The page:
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Earthquake Strikes In America’s Heartland

Image source: NationalGeographic.com

Image source: NationalGeographic.com

A 4.0 earthquake on one of America’s most dangerous faults could be a prelude to a massive upheaval that could devastate large areas of the heartland.

The United States Geological Survey (USGS) confirmed that a 4.0 quake [1] occurred along the New Madrid Seismic Zone near the Arkansas/Missouri state line just before midnight Wednesday night (April 1).

The New Madrid Seismic Zone was the site of one of the most powerful series of earthquakes [2] in American history, in 1811-1812. The then-sparsely populated region was hit by a 7.5 magnitude quake and a 7.0 aftershock on Dec. 16, 1811. That was followed by a 7.3 earthquake on Jan. 23, 1812, and another 7.5 shakeup on Feb. 7, 1812.

The Mississippi River actually ran backwards for part of 1812, and hundreds of smaller quakes continued well into 1813, according to the USGS. The quakes helped created a massive lake in Tennessee called Reelfoot.

A 2008 report from the US Federal Emergency Management Agency (FEMA) stated that a modern New Madrid earthquake [3] would result in “the highest economic losses due to a natural disaster in the United States” and devastate Alabama, Arkansas, Illinois, Indiana, Kentucky, Mississippi, Missouri and Tennessee.

Estimates of the damage from such a quake include:

It would disrupt the power and water supply to large areas of the country. To make matters worse, there are nuclear plants throughout the region.

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The energy produced by an earthquake is measured using the Richter magnitude [5] scale of one to 10. The most powerful earthquake [6] ever recorded was a 9.5 magnitude quake that hit Chile in 1960. The quake that devastated Japan in 2011 and caused the Fukushima disaster had a magnitude of 8.9.

The higher the number, the more powerful the quake, because each number on the scare indicates the earthquake is 10 times more powerful.

No damage was reported from Wednesday’s quake, which was centered around Steele, Missouri, but news reports indicate it was felt as far away as Carbondale, Illinois — nearly 100 miles to the north. The quake was also felt in Memphis and Jackson, Tennessee (the latter of which is about 80 miles to the southeast) and DeSoto County in northern Mississippi, according the USGS.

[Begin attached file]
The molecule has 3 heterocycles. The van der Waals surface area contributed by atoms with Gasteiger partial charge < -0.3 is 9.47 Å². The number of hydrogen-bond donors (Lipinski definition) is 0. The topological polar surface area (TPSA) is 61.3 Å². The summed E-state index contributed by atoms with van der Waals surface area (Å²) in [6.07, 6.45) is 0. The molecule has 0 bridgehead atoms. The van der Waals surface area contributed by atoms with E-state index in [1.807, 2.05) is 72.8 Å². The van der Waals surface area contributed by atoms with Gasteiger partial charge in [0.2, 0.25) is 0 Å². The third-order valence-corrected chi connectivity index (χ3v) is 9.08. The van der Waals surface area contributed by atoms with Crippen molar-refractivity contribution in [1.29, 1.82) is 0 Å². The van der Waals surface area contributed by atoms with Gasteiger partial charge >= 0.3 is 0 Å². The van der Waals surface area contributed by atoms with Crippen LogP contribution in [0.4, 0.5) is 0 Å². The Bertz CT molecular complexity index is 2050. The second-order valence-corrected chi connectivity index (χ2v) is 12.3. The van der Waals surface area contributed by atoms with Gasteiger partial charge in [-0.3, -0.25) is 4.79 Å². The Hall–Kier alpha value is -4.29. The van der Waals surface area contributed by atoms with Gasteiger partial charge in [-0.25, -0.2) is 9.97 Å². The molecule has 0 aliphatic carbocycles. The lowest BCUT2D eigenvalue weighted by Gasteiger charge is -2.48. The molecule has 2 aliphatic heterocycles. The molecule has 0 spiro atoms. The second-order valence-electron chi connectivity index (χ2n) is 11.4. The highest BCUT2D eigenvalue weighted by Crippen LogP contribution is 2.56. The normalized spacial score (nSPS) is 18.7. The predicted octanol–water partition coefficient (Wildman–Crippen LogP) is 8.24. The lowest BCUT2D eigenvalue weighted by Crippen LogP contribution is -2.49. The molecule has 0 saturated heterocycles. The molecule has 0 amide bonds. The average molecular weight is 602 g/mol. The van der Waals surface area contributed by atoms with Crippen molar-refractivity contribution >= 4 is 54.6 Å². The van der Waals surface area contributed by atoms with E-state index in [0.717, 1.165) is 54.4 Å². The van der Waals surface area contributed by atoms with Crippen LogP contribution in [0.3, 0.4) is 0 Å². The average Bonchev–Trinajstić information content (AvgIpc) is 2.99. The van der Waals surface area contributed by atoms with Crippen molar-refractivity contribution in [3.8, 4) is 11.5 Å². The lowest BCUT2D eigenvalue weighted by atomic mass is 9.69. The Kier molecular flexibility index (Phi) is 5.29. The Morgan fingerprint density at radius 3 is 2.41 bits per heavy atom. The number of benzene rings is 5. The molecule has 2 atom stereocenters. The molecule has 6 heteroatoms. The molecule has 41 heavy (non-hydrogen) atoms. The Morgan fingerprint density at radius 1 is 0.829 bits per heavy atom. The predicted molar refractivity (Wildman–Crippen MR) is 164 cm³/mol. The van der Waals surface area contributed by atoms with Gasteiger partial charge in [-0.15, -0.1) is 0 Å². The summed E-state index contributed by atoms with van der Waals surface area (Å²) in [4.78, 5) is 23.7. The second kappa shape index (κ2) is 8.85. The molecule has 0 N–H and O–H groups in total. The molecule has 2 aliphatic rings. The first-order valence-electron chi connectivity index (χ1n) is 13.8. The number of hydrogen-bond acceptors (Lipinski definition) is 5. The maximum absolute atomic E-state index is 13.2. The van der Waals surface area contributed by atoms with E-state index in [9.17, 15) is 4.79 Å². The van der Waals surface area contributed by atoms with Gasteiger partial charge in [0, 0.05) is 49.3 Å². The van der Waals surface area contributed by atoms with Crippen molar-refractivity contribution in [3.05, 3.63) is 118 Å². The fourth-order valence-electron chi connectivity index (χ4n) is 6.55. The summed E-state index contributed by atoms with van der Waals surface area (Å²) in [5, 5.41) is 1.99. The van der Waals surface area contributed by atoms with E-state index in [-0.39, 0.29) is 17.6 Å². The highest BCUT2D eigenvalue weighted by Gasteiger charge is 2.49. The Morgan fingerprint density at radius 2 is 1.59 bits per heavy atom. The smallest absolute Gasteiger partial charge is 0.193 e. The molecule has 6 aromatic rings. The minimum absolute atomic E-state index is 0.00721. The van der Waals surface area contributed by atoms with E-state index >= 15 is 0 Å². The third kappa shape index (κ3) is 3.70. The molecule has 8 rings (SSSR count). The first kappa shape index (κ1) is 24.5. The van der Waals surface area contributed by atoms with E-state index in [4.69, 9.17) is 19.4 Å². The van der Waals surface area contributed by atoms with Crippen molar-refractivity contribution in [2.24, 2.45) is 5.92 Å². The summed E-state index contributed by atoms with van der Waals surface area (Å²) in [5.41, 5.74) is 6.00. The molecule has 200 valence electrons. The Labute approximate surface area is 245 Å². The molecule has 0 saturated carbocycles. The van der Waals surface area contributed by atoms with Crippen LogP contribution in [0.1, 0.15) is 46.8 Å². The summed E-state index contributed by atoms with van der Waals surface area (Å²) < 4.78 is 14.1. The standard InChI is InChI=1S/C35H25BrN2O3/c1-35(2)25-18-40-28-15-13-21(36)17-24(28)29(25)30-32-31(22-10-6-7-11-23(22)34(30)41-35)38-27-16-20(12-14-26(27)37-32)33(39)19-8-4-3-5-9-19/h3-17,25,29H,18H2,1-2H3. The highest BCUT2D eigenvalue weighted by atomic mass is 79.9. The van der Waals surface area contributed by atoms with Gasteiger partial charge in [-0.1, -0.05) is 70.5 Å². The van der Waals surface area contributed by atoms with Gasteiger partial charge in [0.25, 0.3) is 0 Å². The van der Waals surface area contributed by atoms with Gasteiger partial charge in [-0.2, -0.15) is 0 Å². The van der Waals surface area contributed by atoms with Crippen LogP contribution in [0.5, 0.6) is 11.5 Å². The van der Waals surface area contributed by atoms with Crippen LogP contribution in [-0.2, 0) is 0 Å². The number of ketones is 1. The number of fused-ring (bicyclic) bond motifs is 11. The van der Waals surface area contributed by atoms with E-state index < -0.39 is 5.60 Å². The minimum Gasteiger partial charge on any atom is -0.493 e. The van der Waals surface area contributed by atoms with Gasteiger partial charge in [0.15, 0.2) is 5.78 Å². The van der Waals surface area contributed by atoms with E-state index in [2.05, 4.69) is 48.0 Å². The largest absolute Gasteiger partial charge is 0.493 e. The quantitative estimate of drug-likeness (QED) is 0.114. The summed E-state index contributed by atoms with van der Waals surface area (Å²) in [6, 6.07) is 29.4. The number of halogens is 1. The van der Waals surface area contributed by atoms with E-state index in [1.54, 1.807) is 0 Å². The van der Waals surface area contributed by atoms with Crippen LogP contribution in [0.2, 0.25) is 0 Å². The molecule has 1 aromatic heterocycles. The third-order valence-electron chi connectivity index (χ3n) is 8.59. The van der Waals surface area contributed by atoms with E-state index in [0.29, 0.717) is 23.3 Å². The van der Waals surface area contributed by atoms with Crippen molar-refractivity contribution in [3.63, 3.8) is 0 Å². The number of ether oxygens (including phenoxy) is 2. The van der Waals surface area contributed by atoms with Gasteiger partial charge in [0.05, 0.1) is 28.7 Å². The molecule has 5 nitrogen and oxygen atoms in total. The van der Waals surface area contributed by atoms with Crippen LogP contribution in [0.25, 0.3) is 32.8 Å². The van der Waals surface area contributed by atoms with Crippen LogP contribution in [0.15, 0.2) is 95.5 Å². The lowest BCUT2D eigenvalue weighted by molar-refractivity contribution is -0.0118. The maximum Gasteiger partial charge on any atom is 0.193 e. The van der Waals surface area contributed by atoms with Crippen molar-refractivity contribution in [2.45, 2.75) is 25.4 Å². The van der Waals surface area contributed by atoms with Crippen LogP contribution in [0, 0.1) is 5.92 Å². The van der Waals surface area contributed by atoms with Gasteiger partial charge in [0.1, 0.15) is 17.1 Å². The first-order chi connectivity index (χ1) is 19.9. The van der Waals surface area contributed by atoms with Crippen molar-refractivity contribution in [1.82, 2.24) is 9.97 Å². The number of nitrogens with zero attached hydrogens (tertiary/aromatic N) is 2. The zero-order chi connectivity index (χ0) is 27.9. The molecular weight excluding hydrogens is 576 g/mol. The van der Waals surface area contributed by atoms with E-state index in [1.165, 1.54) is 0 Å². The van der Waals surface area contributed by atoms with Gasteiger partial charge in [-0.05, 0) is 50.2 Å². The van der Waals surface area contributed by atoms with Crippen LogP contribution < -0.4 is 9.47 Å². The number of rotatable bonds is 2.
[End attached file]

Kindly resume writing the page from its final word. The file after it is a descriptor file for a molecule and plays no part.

The USGS also confirmed that there was a 2.7 magnitude [7] tremor in Dallas and Irving, Texas, around 5:38 a.m. on April 2, 2015.

Why You Should Be Concerned

Although it is not as well-known as California’s San Andreas Fault [8], the New Madrid Seismic Zone is considered one of America’s most active and dangerous faults. USGS geologists believe that several earthquakes with a magnitude of between seven and eight have occurred on the fault in the last 4,500 years.

Damage from the December 1811 quake was widespread, destroying chimneys and log cabins 400 miles away in Cincinnati. The quake actually rattled windows and furniture in Washington, D.C., and knocked plaster off of houses in Columbia, South Carolina – the latter of which is more than 600 miles away. Highlights from the 1811 quake reported by the USGS include:

There are several operating nuclear [9] reactors in the region around the New Madrid Earthquake Zone, according to the US Nuclear Regulatory Commission. These include the Callaway Nuclear Power Plant near Fulton, Missouri, the Arkansas Nuclear One near Russellville Arkansas, the Wolf Creek Generating Station near Burlington, Kansas and the Grand Gulf Nuclear Plant near Vicksburg, Mississippi. Illinois alone has 11 nuclear reactors.

It looks as if residents of the Midwest should be as concerned about earthquakes as are people in California.

Do you believe America is prepared to survive a major earthquake in the heartland? Share your thoughts in the section below:

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